“Odds are, though..I would stick to one orientation if possible when producing a digital comic. Again, this helps to make the experience better for the reader because they don’t have to constantly shift the mobile device to fit the panel or page they’re viewing. So I’d either do a comic purely in portrait mode without any two-page spreads, or purely in landscape mode, and give the reader an almost “widescreen movie” experience.”

From Echoes by Joshua Hale Fialkov, Art by Rahsan Ekedal

Echoes writer Joshua Hale Fialkov doesn’t see much of a problem in the device and its transition to digital. “I don’t know that it matters. Especially with the iPad where it so easily shifts from horizontal to vertical layout.”

Regarding the smaller scale of devices being used to read digital comics, he says it’s mid-ground. “Just like when you write knowing there will be ads inserted, or knowing the TPB layout matters. We’ve been creating for multiple formats already, I guess is what I’m saying.”

For Betrayal of the Planet of the Apes co-writer and artist Gabriel Hardman, the problem isn’t the platform, but in the concept of the double-page spread itself.

“I’m biased on this because I don’t like two page spreads in the first place. I think they’re only effective when presenting one big Kirby-esque image across the two pages. Multi-panel spreads are too often confusing and break the flow of the storytelling. This problem is only increased when you have to turn a digital tablet on it’s side to read the spread. Not to mention how small the image becomes.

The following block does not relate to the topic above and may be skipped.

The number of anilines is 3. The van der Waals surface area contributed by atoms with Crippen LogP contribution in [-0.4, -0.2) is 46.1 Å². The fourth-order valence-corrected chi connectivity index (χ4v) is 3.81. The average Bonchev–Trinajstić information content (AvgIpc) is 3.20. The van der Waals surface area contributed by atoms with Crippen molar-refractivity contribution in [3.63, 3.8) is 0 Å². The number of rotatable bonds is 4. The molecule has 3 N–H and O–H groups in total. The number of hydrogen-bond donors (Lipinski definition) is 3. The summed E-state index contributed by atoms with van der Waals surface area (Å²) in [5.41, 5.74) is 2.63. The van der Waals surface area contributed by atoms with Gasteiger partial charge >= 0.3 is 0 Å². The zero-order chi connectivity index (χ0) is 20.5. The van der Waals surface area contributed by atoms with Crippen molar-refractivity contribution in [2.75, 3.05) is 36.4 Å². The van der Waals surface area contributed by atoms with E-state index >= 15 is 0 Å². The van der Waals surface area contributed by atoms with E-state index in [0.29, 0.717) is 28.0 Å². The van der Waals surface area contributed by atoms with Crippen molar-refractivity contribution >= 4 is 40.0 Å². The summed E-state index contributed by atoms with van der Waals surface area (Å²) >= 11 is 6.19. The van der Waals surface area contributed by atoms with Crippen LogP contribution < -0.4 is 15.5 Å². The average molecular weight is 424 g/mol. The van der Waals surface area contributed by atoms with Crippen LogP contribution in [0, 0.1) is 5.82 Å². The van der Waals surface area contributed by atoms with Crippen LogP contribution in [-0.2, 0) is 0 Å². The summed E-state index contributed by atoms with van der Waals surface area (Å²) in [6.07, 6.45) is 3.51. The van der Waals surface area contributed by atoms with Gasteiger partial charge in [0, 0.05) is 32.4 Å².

“People point to the two page spread display on tablets as a down side of digital. What they neglect to mention is that digital has a huge up side for storytelling: on a digital tablet, ever page is a reveal. Every time the reader turns a page there is an opportunity to surprise them. I’ll take the over a couple flashy or potentially confusing two page spreads any day.

“I never use 2 page spreads in the comics I write. I feel like it’s an ineffective use of the limited space. We have a story to tell!”

 

Where do you come in on the debate? Should splashes and double page spreads continue into the new wave of comics available digitally? Or should we embrace widescreen storytelling and format comics as such?

 

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  • http://twitter.com/daniel_warner Daniel Warner